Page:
While she is single-minded in her opposition to the law of scarcity, Schwartz acknowledges that the Bible did not invent scarcity and has no monopoly on it. "Ancient peoples conquered one another long before the Israelites wrote about it, and in philosophy, Aristotle's principle of noncontradiction established that for A to be A it could not be B while Plato wrote of polemos, endless war against the foreign, the diverse, the enemy.'" But Schwartz introduces these qualifications without grappling with the problems that they raise for her argument. If conquering was common before the Bible, in the pagan and polytheistic worlds of antiquity, then doubt must be cast on the tight connection that Schwartz wishes to draw between conquest and monotheism.

In her effort to include Aristotle and Plato among the purveyors of the doctrine of scarcity, moreover, Schwartz is rather reckless in her statement of their views. This fashionable trope that sees evil in the law of noncontradiction is a silliness that must stop. Contrary to what is implied by Schwartz's caricature, it is precisely Aristotle's formulation of the principle of noncontradiction that reveals the sense in which A can be both A and B. According to Book IV of the Metaphysics, "the same attribute cannot at the same time belong and not belong to the same subject in the same respect." As Plato's Socrates illustrates in The Republic, with his image of the spinning top that is moving in one respect and stationary in another, the principle of non-contradiction enables us to understand the complexity and the heterogeneity that are such obvious features of the world. And sometimes not so obvious. It is also the principle of noncontradiction that allows Maimonides to observe in The Guide for the Perplexed that Adam and Eve, having been fashioned of the same flesh and bone, "were two in a certain respect and that they were also one." Far from homogenizing the world, the principle of noncontradiction is the basis of our capacity to discern unity within difference, and the difference that accompanies unity.

That Schwartz misses all this suggests that her book is less an exercise in understanding than a polemic against a principle that she is determined to reconfigure as foreign and worthless. Schwartz organizes her case against scarcity around several themes in the formation of the collective identity of the ancient Israelites: covenant, land, kinship and nation. In each case, she attempts to show that forging a collective identity in relation to the one God and His law of scarcity depended on cruelty, perversity and the violent exclusion or negation of others. According to Schwartz, to make a covenant with the one God, as the Israelites did at Mount Sinai, is to be "utterly subjected" and to absolutely reject "the Other." The divine imperative to possess the land of Israel contaminates the people, and it functions to legitimate conquest after conquest and to foster permanent relations of domination. To define identity in terms of kinship relations, as the God of the Bible requires, is bad, because "violence stems from any conception of identity forged negatively, against the other." Schwartz seeks also to " unmask the monotheistic commitments of nationalism" by showing that the biblical God's demand for His people to live in a settled land and to build for Him a permanent house or Temple provided models for the xenophobic and imperialistic drives of the modern nation-state.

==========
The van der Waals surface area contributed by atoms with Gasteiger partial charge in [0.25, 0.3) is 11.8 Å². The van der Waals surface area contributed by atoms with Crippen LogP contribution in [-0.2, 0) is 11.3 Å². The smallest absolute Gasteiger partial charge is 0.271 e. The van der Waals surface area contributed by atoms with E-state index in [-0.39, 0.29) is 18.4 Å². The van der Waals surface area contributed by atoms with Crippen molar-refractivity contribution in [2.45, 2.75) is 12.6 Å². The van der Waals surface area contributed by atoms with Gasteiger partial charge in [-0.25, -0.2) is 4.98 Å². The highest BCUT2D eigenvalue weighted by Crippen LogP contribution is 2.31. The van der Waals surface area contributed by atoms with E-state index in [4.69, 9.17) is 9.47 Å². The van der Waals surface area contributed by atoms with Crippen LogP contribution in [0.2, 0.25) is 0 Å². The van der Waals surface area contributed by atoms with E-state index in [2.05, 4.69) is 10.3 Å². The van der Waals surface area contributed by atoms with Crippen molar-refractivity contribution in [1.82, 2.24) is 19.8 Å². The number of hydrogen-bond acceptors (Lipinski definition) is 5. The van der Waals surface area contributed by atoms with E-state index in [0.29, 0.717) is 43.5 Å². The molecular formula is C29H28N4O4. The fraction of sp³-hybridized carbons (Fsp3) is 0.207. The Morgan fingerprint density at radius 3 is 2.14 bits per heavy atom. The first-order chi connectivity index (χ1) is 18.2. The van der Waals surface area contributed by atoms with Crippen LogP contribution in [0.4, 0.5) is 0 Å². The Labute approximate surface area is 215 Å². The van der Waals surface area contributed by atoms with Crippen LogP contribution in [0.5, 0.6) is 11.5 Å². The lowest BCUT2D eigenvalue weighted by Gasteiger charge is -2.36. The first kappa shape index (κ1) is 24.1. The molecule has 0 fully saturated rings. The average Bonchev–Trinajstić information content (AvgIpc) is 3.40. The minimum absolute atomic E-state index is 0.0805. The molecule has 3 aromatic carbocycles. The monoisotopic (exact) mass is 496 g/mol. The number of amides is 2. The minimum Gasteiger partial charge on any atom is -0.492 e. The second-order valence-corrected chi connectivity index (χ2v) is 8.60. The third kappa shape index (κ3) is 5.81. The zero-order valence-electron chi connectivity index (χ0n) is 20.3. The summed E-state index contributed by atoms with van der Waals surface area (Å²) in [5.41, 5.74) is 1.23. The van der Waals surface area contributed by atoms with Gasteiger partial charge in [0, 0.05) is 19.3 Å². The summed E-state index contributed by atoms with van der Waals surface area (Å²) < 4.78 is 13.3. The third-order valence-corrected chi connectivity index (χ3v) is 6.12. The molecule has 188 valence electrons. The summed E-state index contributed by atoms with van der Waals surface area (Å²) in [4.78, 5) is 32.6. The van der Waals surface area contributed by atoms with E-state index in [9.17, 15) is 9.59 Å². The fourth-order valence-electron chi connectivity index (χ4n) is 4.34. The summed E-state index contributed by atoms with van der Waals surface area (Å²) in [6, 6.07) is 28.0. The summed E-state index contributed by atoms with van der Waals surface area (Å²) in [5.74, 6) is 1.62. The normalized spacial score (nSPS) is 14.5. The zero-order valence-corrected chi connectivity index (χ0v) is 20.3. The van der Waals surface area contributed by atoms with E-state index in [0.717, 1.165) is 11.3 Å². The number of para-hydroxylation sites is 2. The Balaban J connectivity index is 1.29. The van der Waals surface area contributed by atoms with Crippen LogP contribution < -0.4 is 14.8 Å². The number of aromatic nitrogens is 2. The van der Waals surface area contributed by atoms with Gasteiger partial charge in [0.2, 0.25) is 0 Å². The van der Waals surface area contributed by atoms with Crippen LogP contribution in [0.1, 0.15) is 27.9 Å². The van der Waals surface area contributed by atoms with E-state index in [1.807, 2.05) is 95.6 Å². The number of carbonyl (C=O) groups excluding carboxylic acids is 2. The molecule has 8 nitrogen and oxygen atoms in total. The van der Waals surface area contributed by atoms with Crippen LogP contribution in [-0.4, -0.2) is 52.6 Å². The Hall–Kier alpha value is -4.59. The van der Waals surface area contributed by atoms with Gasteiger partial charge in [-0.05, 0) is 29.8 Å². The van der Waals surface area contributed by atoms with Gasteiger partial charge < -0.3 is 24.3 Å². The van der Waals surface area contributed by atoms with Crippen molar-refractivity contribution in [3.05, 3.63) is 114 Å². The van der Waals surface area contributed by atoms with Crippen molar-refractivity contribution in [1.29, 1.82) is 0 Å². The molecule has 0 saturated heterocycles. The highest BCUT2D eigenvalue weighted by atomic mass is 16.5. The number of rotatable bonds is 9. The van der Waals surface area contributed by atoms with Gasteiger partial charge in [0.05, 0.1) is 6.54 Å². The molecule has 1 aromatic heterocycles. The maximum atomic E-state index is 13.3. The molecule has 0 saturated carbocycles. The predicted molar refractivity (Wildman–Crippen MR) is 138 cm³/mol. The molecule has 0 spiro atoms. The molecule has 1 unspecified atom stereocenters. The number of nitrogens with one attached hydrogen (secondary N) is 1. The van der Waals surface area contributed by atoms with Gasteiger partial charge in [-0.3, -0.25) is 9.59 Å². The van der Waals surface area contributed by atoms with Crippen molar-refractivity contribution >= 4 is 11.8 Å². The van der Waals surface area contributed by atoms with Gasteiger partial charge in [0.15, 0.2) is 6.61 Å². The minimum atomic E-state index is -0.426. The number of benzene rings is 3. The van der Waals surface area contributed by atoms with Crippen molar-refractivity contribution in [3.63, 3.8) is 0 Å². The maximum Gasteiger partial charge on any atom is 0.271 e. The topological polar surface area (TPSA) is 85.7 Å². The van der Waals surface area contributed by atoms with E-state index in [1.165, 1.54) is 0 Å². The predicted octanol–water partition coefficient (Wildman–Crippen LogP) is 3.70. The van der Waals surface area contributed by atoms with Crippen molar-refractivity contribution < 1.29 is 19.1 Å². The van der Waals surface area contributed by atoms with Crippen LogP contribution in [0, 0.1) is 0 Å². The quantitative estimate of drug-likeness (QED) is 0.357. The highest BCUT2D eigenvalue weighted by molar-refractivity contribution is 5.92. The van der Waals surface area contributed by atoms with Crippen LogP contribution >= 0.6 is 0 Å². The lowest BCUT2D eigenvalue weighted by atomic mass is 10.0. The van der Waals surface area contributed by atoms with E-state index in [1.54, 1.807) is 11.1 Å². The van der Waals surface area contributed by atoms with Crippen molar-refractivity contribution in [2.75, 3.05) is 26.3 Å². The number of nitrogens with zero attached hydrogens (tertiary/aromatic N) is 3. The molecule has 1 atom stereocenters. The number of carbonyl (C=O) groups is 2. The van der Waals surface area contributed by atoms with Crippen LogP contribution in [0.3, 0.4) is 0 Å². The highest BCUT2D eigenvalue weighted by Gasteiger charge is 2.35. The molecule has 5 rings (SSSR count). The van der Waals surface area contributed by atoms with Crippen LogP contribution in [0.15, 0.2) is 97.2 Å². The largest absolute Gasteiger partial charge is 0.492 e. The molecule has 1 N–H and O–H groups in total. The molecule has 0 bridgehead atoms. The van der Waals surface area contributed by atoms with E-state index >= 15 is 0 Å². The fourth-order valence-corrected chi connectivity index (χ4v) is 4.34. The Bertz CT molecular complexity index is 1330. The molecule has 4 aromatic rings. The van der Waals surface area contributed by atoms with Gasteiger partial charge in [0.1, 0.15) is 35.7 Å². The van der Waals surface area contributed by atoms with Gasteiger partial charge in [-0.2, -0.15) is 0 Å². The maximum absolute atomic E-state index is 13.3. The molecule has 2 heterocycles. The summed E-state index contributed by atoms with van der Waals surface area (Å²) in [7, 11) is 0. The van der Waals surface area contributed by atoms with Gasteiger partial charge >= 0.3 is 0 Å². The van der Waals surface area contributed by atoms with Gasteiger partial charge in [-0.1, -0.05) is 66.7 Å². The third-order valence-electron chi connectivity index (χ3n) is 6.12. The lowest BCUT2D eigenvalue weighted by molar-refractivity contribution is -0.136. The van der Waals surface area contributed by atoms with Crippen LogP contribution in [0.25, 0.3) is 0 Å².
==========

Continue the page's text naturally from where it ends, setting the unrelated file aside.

For the most part, Schwartz argues, the Bible sanctions the formation of a collective identity that is singular, static and exclusionary. And yet it also provides hopeful glimpses of an identity that is multiple and mobile, inclusive and evolving, governed by the good "principle of plentitude" and not the evil law of scarcity. The "principle of plentitude" affirms that there are enough of the good things to go around, and proclaims the "ethical imperative of generosity," and envisages a world of "ceaseless giving." By showcasing the ways in which the Bible "suggests that identity is a question rather than an answer, provisional and not reified," Schwartz hopes to rescue the "ideal of plentitude" and to provide a "more politically congenial Bible." (That is quite an admission.)

Schwartz's exegetical aim is to repudiate scarcity and to rehabilitate plentitude. What to do, then, with the images of scarcity that abound in the Bible? Appealing to the Bible's preoccupation with memory, but only in order to replace it with one more to her liking, Schwartz advocates a memory governed by the "vision of plenty." Under this new dispensation, memories must be changeable and fluid, and narratives must proliferate, and fixed boundaries around a canon of sacred texts must be resisted. On the basis of slogans such as "truth is multiple instead of single," and "no such thing as accurate memory is possible," Schwartz redefines memory as "innovative interpretation" and "genuine rewriting of traditions." I am not sure that either tradition or interpretation is well served when the meaning of memory is transformed into politically driven poetic invention. Contrary to appearances, the resolute refusal to respect the distinction between remembering and creating, the determination to celebrate the continuities between finding and inventing while simultaneously suppressing the differences, betrays a selective eye for the multiplicity of meaning.